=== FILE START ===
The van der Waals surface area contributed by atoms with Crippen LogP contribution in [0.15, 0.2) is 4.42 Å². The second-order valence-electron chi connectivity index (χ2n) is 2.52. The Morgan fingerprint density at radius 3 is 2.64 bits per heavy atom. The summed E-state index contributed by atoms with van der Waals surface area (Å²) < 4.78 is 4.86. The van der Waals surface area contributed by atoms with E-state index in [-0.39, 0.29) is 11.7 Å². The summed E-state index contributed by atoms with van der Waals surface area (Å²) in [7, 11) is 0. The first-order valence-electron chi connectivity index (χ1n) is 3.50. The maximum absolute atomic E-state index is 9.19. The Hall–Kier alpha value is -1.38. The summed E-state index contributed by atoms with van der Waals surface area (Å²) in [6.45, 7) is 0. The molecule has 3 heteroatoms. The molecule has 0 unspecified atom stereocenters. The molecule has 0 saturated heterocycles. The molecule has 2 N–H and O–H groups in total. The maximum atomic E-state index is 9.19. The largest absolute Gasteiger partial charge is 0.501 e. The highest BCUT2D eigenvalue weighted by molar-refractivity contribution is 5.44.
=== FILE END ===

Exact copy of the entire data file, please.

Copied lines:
The van der Waals surface area contributed by atoms with Crippen LogP contribution in [0.15, 0.2) is 4.42 Å². The second-order valence-electron chi connectivity index (χ2n) is 2.52. The Morgan fingerprint density at radius 3 is 2.64 bits per heavy atom. The summed E-state index contributed by atoms with van der Waals surface area (Å²) < 4.78 is 4.86. The van der Waals surface area contributed by atoms with E-state index in [-0.39, 0.29) is 11.7 Å². The summed E-state index contributed by atoms with van der Waals surface area (Å²) in [7, 11) is 0. The first-order valence-electron chi connectivity index (χ1n) is 3.50. The maximum absolute atomic E-state index is 9.19. The Hall–Kier alpha value is -1.38. The summed E-state index contributed by atoms with van der Waals surface area (Å²) in [6.45, 7) is 0. The molecule has 3 heteroatoms. The molecule has 0 unspecified atom stereocenters. The molecule has 0 saturated heterocycles. The molecule has 2 N–H and O–H groups in total. The maximum atomic E-state index is 9.19. The largest absolute Gasteiger partial charge is 0.501 e. The highest BCUT2D eigenvalue weighted by molar-refractivity contribution is 5.44.